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Movement Ecology, Part III

Movement Ecology (from Dave): The A to Z study of human locomotion.

Today, I want to ask (and, hopefully, begin to answer) the following questions:

  • What are healthy (and unhealthy) forms of movement?

  • How can one move more healthily (or less unhealthily)?

  • How can one do so more often?

Healthy Forms of Movement

Healthy forms (or systems) of movement are those which honor the design of one's body. Everything begins there. Anything which does not honor the body is unhealthy.

Most "movement systems," be they Tai Chi, yoga, pilates, ballet, running, walking, hiking, climbing, swimming, weight lifting, calisthenics, cross training, stretching, postural exercises (The Egoscue Method, Feldenkrais, The Alexander Technique), body manipulation (chiropractic adjustment, massage, Rolfing), etc., contain some healthy movements (or approaches to movement), some not so healthy, and some that fall somewhere in between. Of course the defining characteristic of any movement (movement you're doing [or subjecting yourself to]), "Does it honor the body?" For example, long-distance running (marathons, etc.) is hazardous to your health, but short-distance sprinting is outstanding for it (provided you warm-up and stretch beforehand). Many ballet moves are quite healthy, invigorating, and grace-imbuing; doing things on point, though, is not. A while back, I was surprised to learn how many ballet dancers have significant, even crippling, foot problems. In weightlifting, doing tricep presses are horrible for you (especially your elbows); performing the dead lift, though, when done with proper form, can be one of the best exercises you can do for yourself.

Again, the questions is: "Am I honoring my body with this particular movement?" If your answer is "Yes," then, chances are, you're moving healthily. If your answer is "no," or "I'm not sure," chances are, you're injuring yourself, perhaps irreparably.

Moving More Healthily More Often

There's an old slogan I love, and it reads as follows: First, learn to move well (healthily) and in many different ways. After that, seek to move as often as possible.

By paying attention (mindfully) to your body and the very natural ways it "likes" or "hungers" to move and then moving only in accordance with that principal, you'll naturally honor the first part of the above slogan. Once you begin to master healthy movement (how you walk; how you twist; how you bend down; how you pick things up, move them, and set them back down; how you ascend/descend steps; how you move explosively; etc.), you'll naturally want to move more because you love doing it. Tapping into your body's desires to move can be a really wonderful thing. My body is HUNGRY to move. Accordingly, I feed it with healthy movement, and I do so all day, every day. Sometimes, the movements I feed it are quite vigorous; most of the time, their slow and very gentle, almost wispy.

Begin to do theses things, my friends, and you'll discover your own hungers to move as well as the best ways to satisfy those hungers. Using food as analogy , if you're hungry, sure, you can eat candy; but sooner or later, you're going to begin to feel poorly. It might not happen right away, but, trust me, it will eventually. However, if you feed your body nourishing food (real food, clean food, natural food, food people 200 years ago would recognize as food), you'll naturally begin to feel better and begin to eat better. And, as you eat better, you'll feel better; and, quite organically, the better you feel, the more motivated you'll be to eat better. This kind of approach to eating and moving (and probably just about anything else) has a snowballing effect. Give these things a whirl, my friends.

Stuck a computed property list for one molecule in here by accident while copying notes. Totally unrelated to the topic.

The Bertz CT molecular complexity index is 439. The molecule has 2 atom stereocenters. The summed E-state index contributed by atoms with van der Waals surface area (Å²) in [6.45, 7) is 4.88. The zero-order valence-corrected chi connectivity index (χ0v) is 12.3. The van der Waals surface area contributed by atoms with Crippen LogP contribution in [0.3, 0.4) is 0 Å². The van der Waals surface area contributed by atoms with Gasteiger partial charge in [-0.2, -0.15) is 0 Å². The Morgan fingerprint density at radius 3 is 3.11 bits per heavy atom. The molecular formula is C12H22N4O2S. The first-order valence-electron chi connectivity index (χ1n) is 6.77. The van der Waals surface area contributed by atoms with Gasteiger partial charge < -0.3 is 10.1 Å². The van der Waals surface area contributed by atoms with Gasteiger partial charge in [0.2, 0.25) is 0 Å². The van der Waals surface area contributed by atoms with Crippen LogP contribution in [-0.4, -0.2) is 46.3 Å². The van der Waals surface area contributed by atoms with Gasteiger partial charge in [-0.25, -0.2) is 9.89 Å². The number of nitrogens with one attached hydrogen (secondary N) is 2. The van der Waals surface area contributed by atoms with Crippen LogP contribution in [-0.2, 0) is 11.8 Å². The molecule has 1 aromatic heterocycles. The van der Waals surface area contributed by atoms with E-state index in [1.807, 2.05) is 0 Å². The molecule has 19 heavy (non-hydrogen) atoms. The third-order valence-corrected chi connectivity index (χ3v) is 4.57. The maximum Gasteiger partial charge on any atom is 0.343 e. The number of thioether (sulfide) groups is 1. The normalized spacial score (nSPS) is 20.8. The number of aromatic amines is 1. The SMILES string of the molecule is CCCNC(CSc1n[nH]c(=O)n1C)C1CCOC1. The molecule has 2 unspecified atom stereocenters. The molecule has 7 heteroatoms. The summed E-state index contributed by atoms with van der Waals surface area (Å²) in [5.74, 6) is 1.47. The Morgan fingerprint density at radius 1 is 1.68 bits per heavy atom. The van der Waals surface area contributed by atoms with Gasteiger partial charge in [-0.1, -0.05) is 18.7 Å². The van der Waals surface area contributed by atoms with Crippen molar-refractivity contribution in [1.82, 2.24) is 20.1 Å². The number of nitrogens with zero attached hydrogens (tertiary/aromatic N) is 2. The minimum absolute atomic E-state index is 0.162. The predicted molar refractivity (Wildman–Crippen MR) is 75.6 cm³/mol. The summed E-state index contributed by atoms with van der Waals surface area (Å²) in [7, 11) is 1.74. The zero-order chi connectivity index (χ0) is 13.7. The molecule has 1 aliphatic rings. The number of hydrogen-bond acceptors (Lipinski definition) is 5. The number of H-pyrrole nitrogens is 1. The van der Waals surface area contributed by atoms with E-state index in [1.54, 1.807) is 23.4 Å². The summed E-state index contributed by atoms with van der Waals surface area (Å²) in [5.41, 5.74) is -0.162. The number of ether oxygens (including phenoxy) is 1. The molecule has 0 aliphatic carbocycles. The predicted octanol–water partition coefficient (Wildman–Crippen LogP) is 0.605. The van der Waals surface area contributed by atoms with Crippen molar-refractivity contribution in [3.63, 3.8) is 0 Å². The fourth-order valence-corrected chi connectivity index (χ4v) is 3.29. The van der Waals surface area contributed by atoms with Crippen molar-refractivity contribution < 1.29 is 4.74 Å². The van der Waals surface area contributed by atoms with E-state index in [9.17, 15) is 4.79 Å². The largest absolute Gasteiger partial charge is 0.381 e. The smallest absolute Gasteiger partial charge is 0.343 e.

Peace and strength to you...


My new book, Experiments in Prayer: Monastic Practice in Ordinary Life, is now available in paperback and Kindle/Ebook formats from Amazon.

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100% of all author royalties are, most gratefully, donated in equal parts to Christ the King Church and Zoweh Ministries.


A Note to All My Blog and Social Media Friends and Followers:

I've made it a point, over the last decade, to accept friend and follower requests from any who ask. I think I've "defriended" only three or four people in the last ten years and did so only because they posted inappropriate material to one of my walls or timelines. Thankfully, it's been several years since anyone committed such a breech of etiquette.

I write all this to indicate I have many "friends" and "followers," whom I do not know personally (yet!). Lately, I've been getting countless (sometimes more than 200 a day) messages from people I don't know. Please know this: I speak a brief word of blessing over each person who sends me a message, but I can respond directly to only a few each day. If I did not discipline my activities in this way, I could, conceivably, spend my entire day every day responding to such messages.

By disciplining myself to the above social media activity-limitation plan, I in no way want to belittle or disrespect anyone or hurt anyone's feelings. My hope and prayer is that, even if I don’t respond to your message directly, you will know I cherish you and pray you'll experience God's love and grace personally and deeply. Experiencing God is the highest Good anyone could ever experience. May each of you experience such Good through your pursuits of Divine Union with Jesus Christ, the Eternal Living God.

As always, may the Lord bless you and keep you…


IKIGAI Weekly Blog Schedule (per The Training Trinity):

Mondays: Meditative Prayer

Wednesdays: Holistic Discipline

Fridays: Martial Arts Practice


The Life You Were Born to Live

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